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Physical Inactivity Prevalence in the Islamic World: An Updated Analysis of 47 Countries

David Kahan

Background: Physical inactivity prevalence estimates for youth and adults have been published on a global scale and for various geographical and geopolitical permutations. Only one such study has presented estimates for adults in Muslim countries, and it is nearly 10 years old. I conducted an update of this study by incorporating newer data, refining methods, and including youth estimates. Methods: I identified 47 Muslim countries with physical inactivity data for youth, adults, or both. Data were extracted by country primarily from global estimates reported by Guthold et al in 2018 and 2020 and from World Health Organization surveillance data repositories. Weighted prevalence calculations for total prevalence and by sex, ethnicity (Arab vs non-Arab), and country income group accounted for country population, study sample size, and a country’s proportion of Muslims. Z tests and chi-square tests, and follow-up odds ratios and percentage deviations, respectively, were used to determine differences by sex, ethnicity, and country income group. Results: Overall physical inactivity prevalence was 84.2% (youth) and 29.6% (adults). Gaps favoring males over females were observed for youth (5.6% lower prevalence) and adults (9.6% lower prevalence). Gaps favoring non-Arabs over Arabs were observed for youth (3.9% lower) and adults (3.8% lower). No pattern emerged for country income group for youth; however, prevalence for adults trended upward across income groups from low (22.7%) to high (62.0%). Conclusions: Gaps by sex and ethnicity have narrowed since the original report and prevalence values are somewhat higher than current global estimates.

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Outcomes Associated With Translating Evidence-Based Research Into Practice: The Physical Activity for Lifelong Success Program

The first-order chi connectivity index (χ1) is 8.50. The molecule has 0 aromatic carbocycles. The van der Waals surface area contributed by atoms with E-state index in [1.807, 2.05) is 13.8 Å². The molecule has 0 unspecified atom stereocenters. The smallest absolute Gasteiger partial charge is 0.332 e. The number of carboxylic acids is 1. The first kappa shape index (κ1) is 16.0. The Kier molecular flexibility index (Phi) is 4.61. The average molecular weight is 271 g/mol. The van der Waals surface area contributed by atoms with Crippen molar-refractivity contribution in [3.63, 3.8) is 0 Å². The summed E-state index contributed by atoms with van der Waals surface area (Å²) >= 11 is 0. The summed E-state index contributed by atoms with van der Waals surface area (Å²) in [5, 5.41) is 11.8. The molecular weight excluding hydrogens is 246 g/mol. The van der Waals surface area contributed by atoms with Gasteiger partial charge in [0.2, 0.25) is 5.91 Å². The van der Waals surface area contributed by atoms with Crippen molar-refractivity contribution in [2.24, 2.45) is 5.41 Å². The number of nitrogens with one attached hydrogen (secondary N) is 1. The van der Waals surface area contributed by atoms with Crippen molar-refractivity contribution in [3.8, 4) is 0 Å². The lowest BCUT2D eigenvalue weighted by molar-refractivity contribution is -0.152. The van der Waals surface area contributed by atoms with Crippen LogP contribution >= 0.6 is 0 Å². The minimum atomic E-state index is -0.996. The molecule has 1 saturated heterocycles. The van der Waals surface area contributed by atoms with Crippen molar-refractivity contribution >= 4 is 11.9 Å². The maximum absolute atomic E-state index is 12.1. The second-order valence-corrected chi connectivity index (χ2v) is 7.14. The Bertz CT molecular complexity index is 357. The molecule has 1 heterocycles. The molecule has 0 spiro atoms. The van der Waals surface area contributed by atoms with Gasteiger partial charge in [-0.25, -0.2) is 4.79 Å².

Erin E. Eggert, Will Palmer, Lourdes I. Shanjani, Kimberlee Gretebeck, and Jane E. Mahoney

Background: Few programs assess for outcomes once translated into practice. The Physical Activity for Lifelong Success program was developed as a center-based public health intervention and shown to improve walking speed and distance among older adults with type 2 diabetes. We adapted the program for community-based delivery by lay leaders to physically inactive older adults. Methods: We followed the Replicating Effective Programs framework to identify community stakeholders, adapt, implement, and evaluate fidelity of delivery in community settings, and plan for maintenance and evolution. Sixteen community sites enrolled 184 adults (mean age 73.5 y, 85% female, 93% White) in 21 workshops. Baseline and postworkshop measures assessed participants’ health-related quality of life, physical function, and physical fitness. Data were analyzed using Fisher exact tests, Student t test, and paired linear regression with fixed effects. Results: Fidelity testing indicated leader training was sufficient to maintain key elements with delivery. Data from 122 participants showed improvements in chair stands (P < .001), arm curls (P < .001), 2-minute step test (P < .001), sit-and-reach (P = .001), 8-foot up-and-go (P < .001), and 10-m walk (P < .001). Conclusions: Adaptation of Physical Activity for Lifelong Success for implementation by community organizations for physically inactive older adults demonstrates that fidelity and effectiveness can be maintained after program translation.

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Why Do Romantic Relationships Affect Physical Activity? An Analysis of the Time Use of Couples and Singles Over a 3-Day Period

Ingmar Rapp, Jonathan Gruhler, and Benjamin Ambiel